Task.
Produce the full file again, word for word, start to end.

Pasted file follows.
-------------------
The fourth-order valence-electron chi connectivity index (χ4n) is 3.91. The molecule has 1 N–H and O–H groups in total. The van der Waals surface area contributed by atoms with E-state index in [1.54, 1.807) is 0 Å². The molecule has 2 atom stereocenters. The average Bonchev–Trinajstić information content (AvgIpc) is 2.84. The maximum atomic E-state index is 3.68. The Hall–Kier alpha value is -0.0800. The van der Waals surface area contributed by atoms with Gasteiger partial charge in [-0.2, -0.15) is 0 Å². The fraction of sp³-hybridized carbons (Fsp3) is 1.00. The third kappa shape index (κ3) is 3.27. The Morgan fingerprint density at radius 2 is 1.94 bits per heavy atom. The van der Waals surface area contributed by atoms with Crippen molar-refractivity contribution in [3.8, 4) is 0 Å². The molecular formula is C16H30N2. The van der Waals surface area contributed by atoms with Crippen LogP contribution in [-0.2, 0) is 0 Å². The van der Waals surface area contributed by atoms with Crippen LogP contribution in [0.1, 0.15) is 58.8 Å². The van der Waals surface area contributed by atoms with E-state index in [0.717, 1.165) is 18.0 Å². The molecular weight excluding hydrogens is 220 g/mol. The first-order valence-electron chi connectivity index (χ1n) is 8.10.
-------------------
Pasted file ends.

The fourth-order valence-electron chi connectivity index (χ4n) is 3.91. The molecule has 1 N–H and O–H groups in total. The van der Waals surface area contributed by atoms with E-state index in [1.54, 1.807) is 0 Å². The molecule has 2 atom stereocenters. The average Bonchev–Trinajstić information content (AvgIpc) is 2.84. The maximum atomic E-state index is 3.68. The Hall–Kier alpha value is -0.0800. The van der Waals surface area contributed by atoms with Gasteiger partial charge in [-0.2, -0.15) is 0 Å². The fraction of sp³-hybridized carbons (Fsp3) is 1.00. The third kappa shape index (κ3) is 3.27. The Morgan fingerprint density at radius 2 is 1.94 bits per heavy atom. The van der Waals surface area contributed by atoms with Crippen molar-refractivity contribution in [3.8, 4) is 0 Å². The molecular formula is C16H30N2. The van der Waals surface area contributed by atoms with Crippen LogP contribution in [-0.2, 0) is 0 Å². The van der Waals surface area contributed by atoms with Crippen LogP contribution in [0.1, 0.15) is 58.8 Å². The van der Waals surface area contributed by atoms with E-state index in [0.717, 1.165) is 18.0 Å². The molecular weight excluding hydrogens is 220 g/mol. The first-order valence-electron chi connectivity index (χ1n) is 8.10.